Distribution: Searsia pendulina grows in association with Salix mucronata ssp. capensis on the banks of rivers and vleis in a narrow strip that follows the Orange River from the Free State through the Northern Cape to southern Namibia. It is a popular ornamental and is now found all over South Africa .
Ecology: Birds eat the berries and many butterflies breed on Searsia species, the Foxtrot Copper, Samba Copper, Burnished Copper, Common Hairtail and Pearl Charaxes.
Derivation of the name & historical aspects: Searsia was named after Paul B. Sears (1891-1990) who was head of the Yale School of Botany and pendulina is derived from the Latin pendula meaning hanging down, in reference to the drooping nature of the branches. The name karee is rather loosely applied to several species of Sersia. It is a literal translation from the original Khoi name. The small rounded edible fruits give many species the names rosyntjiebos or - boom (raisin bush / -tree).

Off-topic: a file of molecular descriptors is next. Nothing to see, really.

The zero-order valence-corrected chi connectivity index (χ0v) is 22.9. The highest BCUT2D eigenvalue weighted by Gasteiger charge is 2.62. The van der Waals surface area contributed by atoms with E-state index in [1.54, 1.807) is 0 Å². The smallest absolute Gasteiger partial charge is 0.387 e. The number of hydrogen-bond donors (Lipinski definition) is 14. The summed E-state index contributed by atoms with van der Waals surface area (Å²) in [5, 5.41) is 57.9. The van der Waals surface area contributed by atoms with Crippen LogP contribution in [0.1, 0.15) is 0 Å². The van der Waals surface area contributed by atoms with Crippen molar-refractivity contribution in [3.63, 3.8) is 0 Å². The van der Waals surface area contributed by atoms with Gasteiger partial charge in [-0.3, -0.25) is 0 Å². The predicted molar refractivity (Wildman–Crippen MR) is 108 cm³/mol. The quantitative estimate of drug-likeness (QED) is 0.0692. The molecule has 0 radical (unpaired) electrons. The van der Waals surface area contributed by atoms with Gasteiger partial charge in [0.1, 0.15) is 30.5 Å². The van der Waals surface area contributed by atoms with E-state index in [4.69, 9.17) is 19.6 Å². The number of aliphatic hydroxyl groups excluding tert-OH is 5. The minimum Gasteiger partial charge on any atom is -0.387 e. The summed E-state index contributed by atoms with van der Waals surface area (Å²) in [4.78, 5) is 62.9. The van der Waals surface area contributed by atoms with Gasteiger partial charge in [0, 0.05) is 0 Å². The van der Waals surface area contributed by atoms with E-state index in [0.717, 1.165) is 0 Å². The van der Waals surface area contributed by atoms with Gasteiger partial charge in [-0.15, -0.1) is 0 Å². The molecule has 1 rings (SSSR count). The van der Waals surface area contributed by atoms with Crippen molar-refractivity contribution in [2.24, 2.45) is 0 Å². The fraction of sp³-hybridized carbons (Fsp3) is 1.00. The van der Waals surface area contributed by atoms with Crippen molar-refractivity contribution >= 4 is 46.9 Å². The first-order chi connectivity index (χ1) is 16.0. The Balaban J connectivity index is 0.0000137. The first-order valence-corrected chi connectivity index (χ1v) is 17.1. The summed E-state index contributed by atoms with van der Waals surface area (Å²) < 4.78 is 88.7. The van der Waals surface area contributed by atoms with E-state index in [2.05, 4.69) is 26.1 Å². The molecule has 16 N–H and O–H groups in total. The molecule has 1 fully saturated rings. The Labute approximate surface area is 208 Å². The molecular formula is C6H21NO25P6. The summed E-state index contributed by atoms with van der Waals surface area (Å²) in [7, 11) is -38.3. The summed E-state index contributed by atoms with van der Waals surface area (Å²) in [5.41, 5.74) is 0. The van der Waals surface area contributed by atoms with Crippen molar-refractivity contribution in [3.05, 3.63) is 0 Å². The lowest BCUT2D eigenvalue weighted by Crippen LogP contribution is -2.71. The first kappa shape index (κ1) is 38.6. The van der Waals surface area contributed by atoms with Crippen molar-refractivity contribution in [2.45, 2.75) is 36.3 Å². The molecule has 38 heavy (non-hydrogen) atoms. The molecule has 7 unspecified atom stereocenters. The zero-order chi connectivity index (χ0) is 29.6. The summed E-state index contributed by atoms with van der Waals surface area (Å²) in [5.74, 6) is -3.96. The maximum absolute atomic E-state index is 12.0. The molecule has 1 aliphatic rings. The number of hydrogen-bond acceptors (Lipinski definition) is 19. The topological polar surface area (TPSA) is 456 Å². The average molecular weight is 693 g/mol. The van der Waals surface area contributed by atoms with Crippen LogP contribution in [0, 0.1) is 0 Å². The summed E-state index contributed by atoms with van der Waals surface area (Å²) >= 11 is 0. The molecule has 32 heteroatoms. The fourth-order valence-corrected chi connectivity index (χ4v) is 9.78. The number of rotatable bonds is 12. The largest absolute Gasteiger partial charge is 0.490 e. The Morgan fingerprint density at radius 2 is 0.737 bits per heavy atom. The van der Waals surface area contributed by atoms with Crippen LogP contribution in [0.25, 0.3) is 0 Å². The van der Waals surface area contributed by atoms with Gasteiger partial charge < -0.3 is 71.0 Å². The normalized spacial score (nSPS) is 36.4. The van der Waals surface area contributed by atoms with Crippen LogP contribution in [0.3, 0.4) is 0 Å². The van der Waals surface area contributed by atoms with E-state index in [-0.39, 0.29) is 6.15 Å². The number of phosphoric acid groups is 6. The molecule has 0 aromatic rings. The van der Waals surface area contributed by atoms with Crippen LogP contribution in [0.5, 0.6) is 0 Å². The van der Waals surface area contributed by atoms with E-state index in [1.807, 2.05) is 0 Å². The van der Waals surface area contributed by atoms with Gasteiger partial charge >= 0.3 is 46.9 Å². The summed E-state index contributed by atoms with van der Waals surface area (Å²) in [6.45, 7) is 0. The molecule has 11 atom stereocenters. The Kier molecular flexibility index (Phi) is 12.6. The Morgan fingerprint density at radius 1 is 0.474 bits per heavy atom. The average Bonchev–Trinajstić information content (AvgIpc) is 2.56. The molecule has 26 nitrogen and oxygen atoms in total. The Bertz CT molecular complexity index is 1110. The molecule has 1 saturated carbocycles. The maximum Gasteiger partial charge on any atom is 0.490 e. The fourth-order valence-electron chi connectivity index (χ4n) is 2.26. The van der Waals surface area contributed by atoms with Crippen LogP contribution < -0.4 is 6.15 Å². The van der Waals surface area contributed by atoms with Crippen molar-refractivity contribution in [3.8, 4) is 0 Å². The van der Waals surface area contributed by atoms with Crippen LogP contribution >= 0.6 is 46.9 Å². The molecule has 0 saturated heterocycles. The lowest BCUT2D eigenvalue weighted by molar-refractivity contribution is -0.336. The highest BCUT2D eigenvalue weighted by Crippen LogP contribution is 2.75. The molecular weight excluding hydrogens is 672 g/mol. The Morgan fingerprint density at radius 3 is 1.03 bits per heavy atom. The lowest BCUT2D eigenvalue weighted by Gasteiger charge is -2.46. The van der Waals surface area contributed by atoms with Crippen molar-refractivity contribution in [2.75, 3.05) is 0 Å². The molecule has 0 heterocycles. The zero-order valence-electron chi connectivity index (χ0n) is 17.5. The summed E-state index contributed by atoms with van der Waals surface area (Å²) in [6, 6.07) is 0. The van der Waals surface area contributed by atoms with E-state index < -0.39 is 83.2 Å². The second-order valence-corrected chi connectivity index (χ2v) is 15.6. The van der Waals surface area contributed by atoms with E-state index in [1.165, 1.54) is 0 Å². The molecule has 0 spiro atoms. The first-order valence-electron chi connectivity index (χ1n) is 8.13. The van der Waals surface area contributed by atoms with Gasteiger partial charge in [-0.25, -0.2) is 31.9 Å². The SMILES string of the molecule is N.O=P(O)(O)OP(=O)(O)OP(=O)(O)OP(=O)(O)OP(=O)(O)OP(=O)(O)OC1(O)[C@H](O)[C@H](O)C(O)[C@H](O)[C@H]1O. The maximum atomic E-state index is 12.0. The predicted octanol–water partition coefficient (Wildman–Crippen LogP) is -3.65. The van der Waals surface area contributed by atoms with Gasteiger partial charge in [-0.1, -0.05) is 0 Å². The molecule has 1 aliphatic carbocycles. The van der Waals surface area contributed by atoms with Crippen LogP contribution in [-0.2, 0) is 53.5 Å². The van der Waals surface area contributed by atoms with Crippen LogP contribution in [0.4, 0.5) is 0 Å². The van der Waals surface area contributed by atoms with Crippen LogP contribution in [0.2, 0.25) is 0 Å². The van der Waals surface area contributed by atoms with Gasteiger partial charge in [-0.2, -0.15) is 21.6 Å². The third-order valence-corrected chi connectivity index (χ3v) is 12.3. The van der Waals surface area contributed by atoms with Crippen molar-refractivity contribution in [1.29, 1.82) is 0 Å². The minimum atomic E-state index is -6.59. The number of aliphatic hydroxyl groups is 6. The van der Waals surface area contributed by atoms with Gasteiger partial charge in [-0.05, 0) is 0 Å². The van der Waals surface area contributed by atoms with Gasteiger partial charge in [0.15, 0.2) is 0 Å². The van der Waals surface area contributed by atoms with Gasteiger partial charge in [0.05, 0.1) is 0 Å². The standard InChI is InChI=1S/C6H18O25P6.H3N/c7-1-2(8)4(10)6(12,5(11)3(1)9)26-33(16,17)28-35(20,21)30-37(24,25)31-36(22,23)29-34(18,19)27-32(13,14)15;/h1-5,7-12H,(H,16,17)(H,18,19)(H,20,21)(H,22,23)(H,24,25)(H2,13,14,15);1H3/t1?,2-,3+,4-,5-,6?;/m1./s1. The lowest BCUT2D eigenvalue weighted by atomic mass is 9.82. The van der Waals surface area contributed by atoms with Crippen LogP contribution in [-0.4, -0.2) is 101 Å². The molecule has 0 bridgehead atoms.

Most of the species grown in southern Africa, belonging to the genus Rhus, have been placed in Searsia. There are about 111 species of Searsia in southern Africa. Although the leaf size and shape are used to separate the species, they are also notoriously variable, making Searsia a bit of a taxonomical nightmare.
Most people have heard of the dreaded poison ivy or poison oak thanks to American films and TV programmes, but not many know that poison ivy, or Toxicodendron spp. also belong in the Anacardiaceae. We are fortunate that our karee trees do not share the same chemical characteristics as their American cousins. The worst offending Searsia is S. pyroides, the fire thorn, that may cause a burning sensation if a twig pricks or scratches you. But before you get too comfortable, there is an African poison ivy, Smodingium argutum , a small tree or scrambling shrub, with attractive dentate trifoliate leaves and beautiful autumn colours, very similar to Searsia but with winged fruits instead of berries, whose sap causes violent skin irritations.